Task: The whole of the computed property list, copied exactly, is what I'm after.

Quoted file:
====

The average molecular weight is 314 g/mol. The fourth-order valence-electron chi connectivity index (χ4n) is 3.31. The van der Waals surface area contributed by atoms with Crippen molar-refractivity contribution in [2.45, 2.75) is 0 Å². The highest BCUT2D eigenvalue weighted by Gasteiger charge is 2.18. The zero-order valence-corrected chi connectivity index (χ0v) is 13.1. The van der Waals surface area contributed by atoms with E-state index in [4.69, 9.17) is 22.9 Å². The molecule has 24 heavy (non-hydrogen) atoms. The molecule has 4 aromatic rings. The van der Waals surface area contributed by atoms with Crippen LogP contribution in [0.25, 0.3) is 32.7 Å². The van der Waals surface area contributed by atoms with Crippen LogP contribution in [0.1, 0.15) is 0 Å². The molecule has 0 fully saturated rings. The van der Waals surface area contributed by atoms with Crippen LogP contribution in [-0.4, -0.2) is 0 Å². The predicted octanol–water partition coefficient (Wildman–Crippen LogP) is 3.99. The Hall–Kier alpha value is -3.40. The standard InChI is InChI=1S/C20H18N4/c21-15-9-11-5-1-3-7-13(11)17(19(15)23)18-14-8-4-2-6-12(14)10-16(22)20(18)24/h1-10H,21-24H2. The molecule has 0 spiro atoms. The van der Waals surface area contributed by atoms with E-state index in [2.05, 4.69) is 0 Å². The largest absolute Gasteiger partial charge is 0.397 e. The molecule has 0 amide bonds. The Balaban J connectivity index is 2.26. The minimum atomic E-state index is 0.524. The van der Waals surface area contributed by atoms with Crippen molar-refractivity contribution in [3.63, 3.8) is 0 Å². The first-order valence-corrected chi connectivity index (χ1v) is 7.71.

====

The average molecular weight is 314 g/mol. The fourth-order valence-electron chi connectivity index (χ4n) is 3.31. The van der Waals surface area contributed by atoms with Crippen molar-refractivity contribution in [2.45, 2.75) is 0 Å². The highest BCUT2D eigenvalue weighted by Gasteiger charge is 2.18. The zero-order valence-corrected chi connectivity index (χ0v) is 13.1. The van der Waals surface area contributed by atoms with E-state index in [4.69, 9.17) is 22.9 Å². The molecule has 24 heavy (non-hydrogen) atoms. The molecule has 4 aromatic rings. The van der Waals surface area contributed by atoms with Crippen LogP contribution in [0.25, 0.3) is 32.7 Å². The van der Waals surface area contributed by atoms with Crippen LogP contribution in [0.1, 0.15) is 0 Å². The molecule has 0 fully saturated rings. The van der Waals surface area contributed by atoms with Crippen LogP contribution in [-0.4, -0.2) is 0 Å². The predicted octanol–water partition coefficient (Wildman–Crippen LogP) is 3.99. The Hall–Kier alpha value is -3.40. The standard InChI is InChI=1S/C20H18N4/c21-15-9-11-5-1-3-7-13(11)17(19(15)23)18-14-8-4-2-6-12(14)10-16(22)20(18)24/h1-10H,21-24H2. The molecule has 0 spiro atoms. The van der Waals surface area contributed by atoms with E-state index in [2.05, 4.69) is 0 Å². The largest absolute Gasteiger partial charge is 0.397 e. The molecule has 0 amide bonds. The Balaban J connectivity index is 2.26. The minimum atomic E-state index is 0.524. The van der Waals surface area contributed by atoms with Crippen molar-refractivity contribution in [3.63, 3.8) is 0 Å². The first-order valence-corrected chi connectivity index (χ1v) is 7.71.